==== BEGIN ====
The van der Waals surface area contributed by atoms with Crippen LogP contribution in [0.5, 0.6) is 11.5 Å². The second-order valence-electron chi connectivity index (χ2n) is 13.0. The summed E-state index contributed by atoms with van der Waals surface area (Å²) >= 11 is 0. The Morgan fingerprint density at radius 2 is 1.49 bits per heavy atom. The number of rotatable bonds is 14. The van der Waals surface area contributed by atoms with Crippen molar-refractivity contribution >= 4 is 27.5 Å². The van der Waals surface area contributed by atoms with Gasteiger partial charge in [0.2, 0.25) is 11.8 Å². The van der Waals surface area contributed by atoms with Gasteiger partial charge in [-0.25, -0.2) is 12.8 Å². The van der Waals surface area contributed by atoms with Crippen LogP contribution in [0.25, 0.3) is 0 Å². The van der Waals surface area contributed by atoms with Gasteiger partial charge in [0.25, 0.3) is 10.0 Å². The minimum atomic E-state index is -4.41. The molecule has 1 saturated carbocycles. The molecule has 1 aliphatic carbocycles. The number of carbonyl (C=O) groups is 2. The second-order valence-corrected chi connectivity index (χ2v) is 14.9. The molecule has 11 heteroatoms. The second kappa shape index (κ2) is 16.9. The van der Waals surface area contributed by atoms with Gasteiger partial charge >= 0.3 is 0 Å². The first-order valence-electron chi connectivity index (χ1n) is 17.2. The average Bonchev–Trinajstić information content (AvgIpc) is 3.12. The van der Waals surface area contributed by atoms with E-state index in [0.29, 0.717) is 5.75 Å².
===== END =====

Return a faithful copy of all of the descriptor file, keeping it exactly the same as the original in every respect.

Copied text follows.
The van der Waals surface area contributed by atoms with Crippen LogP contribution in [0.5, 0.6) is 11.5 Å². The second-order valence-electron chi connectivity index (χ2n) is 13.0. The summed E-state index contributed by atoms with van der Waals surface area (Å²) >= 11 is 0. The Morgan fingerprint density at radius 2 is 1.49 bits per heavy atom. The number of rotatable bonds is 14. The van der Waals surface area contributed by atoms with Crippen molar-refractivity contribution >= 4 is 27.5 Å². The van der Waals surface area contributed by atoms with Gasteiger partial charge in [0.2, 0.25) is 11.8 Å². The van der Waals surface area contributed by atoms with Gasteiger partial charge in [-0.25, -0.2) is 12.8 Å². The van der Waals surface area contributed by atoms with Crippen LogP contribution in [0.25, 0.3) is 0 Å². The van der Waals surface area contributed by atoms with Gasteiger partial charge in [0.25, 0.3) is 10.0 Å². The minimum atomic E-state index is -4.41. The molecule has 1 saturated carbocycles. The molecule has 1 aliphatic carbocycles. The number of carbonyl (C=O) groups is 2. The second-order valence-corrected chi connectivity index (χ2v) is 14.9. The molecule has 11 heteroatoms. The second kappa shape index (κ2) is 16.9. The van der Waals surface area contributed by atoms with Gasteiger partial charge >= 0.3 is 0 Å². The first-order valence-electron chi connectivity index (χ1n) is 17.2. The average Bonchev–Trinajstić information content (AvgIpc) is 3.12. The van der Waals surface area contributed by atoms with E-state index in [0.29, 0.717) is 5.75 Å².